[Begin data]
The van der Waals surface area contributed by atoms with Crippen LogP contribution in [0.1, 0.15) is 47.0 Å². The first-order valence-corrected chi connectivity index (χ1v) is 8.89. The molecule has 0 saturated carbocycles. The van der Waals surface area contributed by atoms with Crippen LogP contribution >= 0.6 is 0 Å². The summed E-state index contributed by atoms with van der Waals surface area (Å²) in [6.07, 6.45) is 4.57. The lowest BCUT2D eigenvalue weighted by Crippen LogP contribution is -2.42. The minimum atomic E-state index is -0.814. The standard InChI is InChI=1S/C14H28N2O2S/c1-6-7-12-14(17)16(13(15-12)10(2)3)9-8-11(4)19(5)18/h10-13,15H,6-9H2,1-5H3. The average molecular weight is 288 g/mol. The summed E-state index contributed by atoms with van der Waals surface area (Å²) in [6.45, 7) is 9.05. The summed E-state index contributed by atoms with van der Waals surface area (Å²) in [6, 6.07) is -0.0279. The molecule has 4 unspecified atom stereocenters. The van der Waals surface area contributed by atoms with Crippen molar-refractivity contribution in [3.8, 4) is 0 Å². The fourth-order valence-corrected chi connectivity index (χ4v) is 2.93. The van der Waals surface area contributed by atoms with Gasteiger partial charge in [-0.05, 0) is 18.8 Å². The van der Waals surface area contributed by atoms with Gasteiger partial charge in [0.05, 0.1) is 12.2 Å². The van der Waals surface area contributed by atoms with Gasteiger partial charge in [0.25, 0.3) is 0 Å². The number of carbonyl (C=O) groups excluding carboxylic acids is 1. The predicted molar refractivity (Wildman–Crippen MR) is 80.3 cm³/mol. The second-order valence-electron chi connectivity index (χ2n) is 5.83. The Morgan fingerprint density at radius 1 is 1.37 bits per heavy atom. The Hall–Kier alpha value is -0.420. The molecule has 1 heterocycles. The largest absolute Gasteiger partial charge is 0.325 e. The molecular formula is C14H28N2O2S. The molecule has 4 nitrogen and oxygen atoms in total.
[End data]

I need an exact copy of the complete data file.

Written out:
The van der Waals surface area contributed by atoms with Crippen LogP contribution in [0.1, 0.15) is 47.0 Å². The first-order valence-corrected chi connectivity index (χ1v) is 8.89. The molecule has 0 saturated carbocycles. The van der Waals surface area contributed by atoms with Crippen LogP contribution >= 0.6 is 0 Å². The summed E-state index contributed by atoms with van der Waals surface area (Å²) in [6.07, 6.45) is 4.57. The lowest BCUT2D eigenvalue weighted by Crippen LogP contribution is -2.42. The minimum atomic E-state index is -0.814. The standard InChI is InChI=1S/C14H28N2O2S/c1-6-7-12-14(17)16(13(15-12)10(2)3)9-8-11(4)19(5)18/h10-13,15H,6-9H2,1-5H3. The average molecular weight is 288 g/mol. The summed E-state index contributed by atoms with van der Waals surface area (Å²) in [6.45, 7) is 9.05. The summed E-state index contributed by atoms with van der Waals surface area (Å²) in [6, 6.07) is -0.0279. The molecule has 4 unspecified atom stereocenters. The van der Waals surface area contributed by atoms with Crippen molar-refractivity contribution in [3.8, 4) is 0 Å². The fourth-order valence-corrected chi connectivity index (χ4v) is 2.93. The van der Waals surface area contributed by atoms with Gasteiger partial charge in [-0.05, 0) is 18.8 Å². The van der Waals surface area contributed by atoms with Gasteiger partial charge in [0.05, 0.1) is 12.2 Å². The van der Waals surface area contributed by atoms with Gasteiger partial charge in [0.25, 0.3) is 0 Å². The number of carbonyl (C=O) groups excluding carboxylic acids is 1. The predicted molar refractivity (Wildman–Crippen MR) is 80.3 cm³/mol. The second-order valence-electron chi connectivity index (χ2n) is 5.83. The Morgan fingerprint density at radius 1 is 1.37 bits per heavy atom. The Hall–Kier alpha value is -0.420. The molecule has 1 heterocycles. The largest absolute Gasteiger partial charge is 0.325 e. The molecular formula is C14H28N2O2S. The molecule has 4 nitrogen and oxygen atoms in total.